poor man's nitrogen. That triggered this blog.
One writer estimates 2-12 lbs. of nitrogen per acre with a snow or rainfall. I am thinking the snowflakes pick up more nitrogen than raindrops but they are formed very similarly in the atmosphere. I can't find any data to back up my thinking. It just makes sense that snowflakes are more crystalline in structure and combine with chemicals or fertilizer easier.
That is part of nature. I may get more, I may get less. How do I figure what I have and put on the right amount for it? I have seen good results from Green Seeker but that technology has not caught on yet, at least not here.
How can I feed my wheat the best I can with the dollars I have? The first recipe I gave you intrigues me. I have never used that system. I have never used that blend of fertilizer and humate. I have to be very devoted to get it and spread it on my wheat. It is not something I can buy from my dealer, though I can come somewhat close.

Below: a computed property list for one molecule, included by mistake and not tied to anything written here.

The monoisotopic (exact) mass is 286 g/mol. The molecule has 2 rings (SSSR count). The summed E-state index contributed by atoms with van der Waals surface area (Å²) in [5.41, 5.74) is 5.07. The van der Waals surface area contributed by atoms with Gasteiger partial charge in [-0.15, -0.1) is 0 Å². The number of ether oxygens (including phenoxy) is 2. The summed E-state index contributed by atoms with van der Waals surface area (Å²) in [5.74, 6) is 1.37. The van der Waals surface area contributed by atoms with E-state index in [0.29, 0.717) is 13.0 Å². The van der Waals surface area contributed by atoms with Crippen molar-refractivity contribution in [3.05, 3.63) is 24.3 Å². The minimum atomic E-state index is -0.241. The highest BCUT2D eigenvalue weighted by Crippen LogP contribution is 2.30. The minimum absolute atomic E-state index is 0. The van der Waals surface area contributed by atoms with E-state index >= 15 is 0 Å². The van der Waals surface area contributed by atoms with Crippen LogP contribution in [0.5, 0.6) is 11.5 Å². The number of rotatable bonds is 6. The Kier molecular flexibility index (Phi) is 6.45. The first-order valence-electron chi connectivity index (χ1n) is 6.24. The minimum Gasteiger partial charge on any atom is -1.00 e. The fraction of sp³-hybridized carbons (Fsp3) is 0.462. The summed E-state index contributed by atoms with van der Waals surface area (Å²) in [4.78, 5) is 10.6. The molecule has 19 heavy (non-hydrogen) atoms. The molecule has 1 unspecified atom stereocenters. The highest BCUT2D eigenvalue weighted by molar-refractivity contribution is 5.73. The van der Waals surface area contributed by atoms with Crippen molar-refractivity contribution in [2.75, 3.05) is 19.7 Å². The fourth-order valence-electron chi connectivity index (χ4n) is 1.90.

Somewhat may not be good enough. Typically, a farmer adds 50-100 lbs of actual nitrogen to his wheat. Some, many add sulfur. We tend to over nitrate crops and not feed enough of anything else.
I have had good success adding 100 lbs. AMS, 100 lbs urea. If you know your soil test or even have a tissue test you need more than that. We need to feed the wheat that has wintered over, picking up whatever it can.
Add 100 lbs of MAP or DAP if your soil test is as low as mine is, and many are, and provide at least 1 lb. of actual Boron. If you have soil and/or tissue tested, you probably need more than that to raise a really good crop.
That is my thinking after a few days of reading these posts and emails, what is yours?